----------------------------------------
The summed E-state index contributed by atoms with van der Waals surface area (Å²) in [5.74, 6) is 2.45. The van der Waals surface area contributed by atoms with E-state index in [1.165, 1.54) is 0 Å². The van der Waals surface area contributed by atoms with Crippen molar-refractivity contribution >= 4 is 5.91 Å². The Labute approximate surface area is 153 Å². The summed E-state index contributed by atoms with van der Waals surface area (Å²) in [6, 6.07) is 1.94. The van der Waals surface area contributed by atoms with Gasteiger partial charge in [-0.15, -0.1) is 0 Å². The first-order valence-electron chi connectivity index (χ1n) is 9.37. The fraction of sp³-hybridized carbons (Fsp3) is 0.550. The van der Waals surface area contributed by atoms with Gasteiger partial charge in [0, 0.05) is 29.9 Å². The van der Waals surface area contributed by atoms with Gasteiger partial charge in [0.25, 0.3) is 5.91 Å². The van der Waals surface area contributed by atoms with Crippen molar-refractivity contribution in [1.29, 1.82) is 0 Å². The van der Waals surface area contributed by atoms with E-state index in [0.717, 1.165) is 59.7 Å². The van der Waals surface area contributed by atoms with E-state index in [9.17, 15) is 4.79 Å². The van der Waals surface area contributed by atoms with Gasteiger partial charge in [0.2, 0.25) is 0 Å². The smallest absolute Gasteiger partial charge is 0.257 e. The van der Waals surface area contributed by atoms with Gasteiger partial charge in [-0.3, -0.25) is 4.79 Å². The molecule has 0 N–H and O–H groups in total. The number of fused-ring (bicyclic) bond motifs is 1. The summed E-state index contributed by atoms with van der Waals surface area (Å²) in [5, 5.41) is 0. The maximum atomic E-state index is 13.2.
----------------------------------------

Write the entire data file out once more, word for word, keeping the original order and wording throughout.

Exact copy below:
The summed E-state index contributed by atoms with van der Waals surface area (Å²) in [5.74, 6) is 2.45. The van der Waals surface area contributed by atoms with E-state index in [1.165, 1.54) is 0 Å². The van der Waals surface area contributed by atoms with Crippen molar-refractivity contribution >= 4 is 5.91 Å². The Labute approximate surface area is 153 Å². The summed E-state index contributed by atoms with van der Waals surface area (Å²) in [6, 6.07) is 1.94. The van der Waals surface area contributed by atoms with Gasteiger partial charge in [-0.15, -0.1) is 0 Å². The first-order valence-electron chi connectivity index (χ1n) is 9.37. The fraction of sp³-hybridized carbons (Fsp3) is 0.550. The van der Waals surface area contributed by atoms with Gasteiger partial charge in [0, 0.05) is 29.9 Å². The van der Waals surface area contributed by atoms with Gasteiger partial charge in [0.25, 0.3) is 5.91 Å². The van der Waals surface area contributed by atoms with Crippen molar-refractivity contribution in [1.29, 1.82) is 0 Å². The van der Waals surface area contributed by atoms with E-state index in [0.717, 1.165) is 59.7 Å². The van der Waals surface area contributed by atoms with E-state index in [9.17, 15) is 4.79 Å². The van der Waals surface area contributed by atoms with Gasteiger partial charge in [0.2, 0.25) is 0 Å². The smallest absolute Gasteiger partial charge is 0.257 e. The van der Waals surface area contributed by atoms with Gasteiger partial charge in [-0.3, -0.25) is 4.79 Å². The molecule has 0 N–H and O–H groups in total. The number of fused-ring (bicyclic) bond motifs is 1. The summed E-state index contributed by atoms with van der Waals surface area (Å²) in [5, 5.41) is 0. The maximum atomic E-state index is 13.2.